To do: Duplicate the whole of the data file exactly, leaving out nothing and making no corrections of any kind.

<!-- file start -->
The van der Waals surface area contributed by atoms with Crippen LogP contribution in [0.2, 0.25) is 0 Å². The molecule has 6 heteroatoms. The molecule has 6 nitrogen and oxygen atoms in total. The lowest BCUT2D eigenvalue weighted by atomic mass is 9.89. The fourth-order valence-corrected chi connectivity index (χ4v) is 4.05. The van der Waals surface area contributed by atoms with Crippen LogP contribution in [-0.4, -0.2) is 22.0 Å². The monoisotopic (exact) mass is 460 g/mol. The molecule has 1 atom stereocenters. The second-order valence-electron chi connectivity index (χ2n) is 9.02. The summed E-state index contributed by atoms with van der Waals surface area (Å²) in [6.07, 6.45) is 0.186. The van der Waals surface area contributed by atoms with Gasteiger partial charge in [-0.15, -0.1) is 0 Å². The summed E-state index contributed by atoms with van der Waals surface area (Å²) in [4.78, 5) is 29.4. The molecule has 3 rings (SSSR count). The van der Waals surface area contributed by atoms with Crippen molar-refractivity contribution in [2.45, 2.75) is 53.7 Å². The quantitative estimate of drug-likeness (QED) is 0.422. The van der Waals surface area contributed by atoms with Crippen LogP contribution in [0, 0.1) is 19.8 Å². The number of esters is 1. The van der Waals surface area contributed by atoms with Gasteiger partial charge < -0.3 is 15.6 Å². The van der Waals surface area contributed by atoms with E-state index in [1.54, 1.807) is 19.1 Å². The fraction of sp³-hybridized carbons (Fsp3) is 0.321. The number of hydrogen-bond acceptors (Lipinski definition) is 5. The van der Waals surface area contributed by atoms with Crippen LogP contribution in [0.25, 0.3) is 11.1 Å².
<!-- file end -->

The van der Waals surface area contributed by atoms with Crippen LogP contribution in [0.2, 0.25) is 0 Å². The molecule has 6 heteroatoms. The molecule has 6 nitrogen and oxygen atoms in total. The lowest BCUT2D eigenvalue weighted by atomic mass is 9.89. The fourth-order valence-corrected chi connectivity index (χ4v) is 4.05. The van der Waals surface area contributed by atoms with Crippen LogP contribution in [-0.4, -0.2) is 22.0 Å². The monoisotopic (exact) mass is 460 g/mol. The molecule has 1 atom stereocenters. The second-order valence-electron chi connectivity index (χ2n) is 9.02. The summed E-state index contributed by atoms with van der Waals surface area (Å²) in [6.07, 6.45) is 0.186. The van der Waals surface area contributed by atoms with Gasteiger partial charge in [-0.15, -0.1) is 0 Å². The summed E-state index contributed by atoms with van der Waals surface area (Å²) in [4.78, 5) is 29.4. The molecule has 3 rings (SSSR count). The van der Waals surface area contributed by atoms with Crippen molar-refractivity contribution in [2.45, 2.75) is 53.7 Å². The quantitative estimate of drug-likeness (QED) is 0.422. The van der Waals surface area contributed by atoms with Crippen LogP contribution in [0, 0.1) is 19.8 Å². The number of esters is 1. The van der Waals surface area contributed by atoms with Gasteiger partial charge < -0.3 is 15.6 Å². The van der Waals surface area contributed by atoms with E-state index in [1.54, 1.807) is 19.1 Å². The fraction of sp³-hybridized carbons (Fsp3) is 0.321. The number of hydrogen-bond acceptors (Lipinski definition) is 5. The van der Waals surface area contributed by atoms with Crippen LogP contribution in [0.25, 0.3) is 11.1 Å².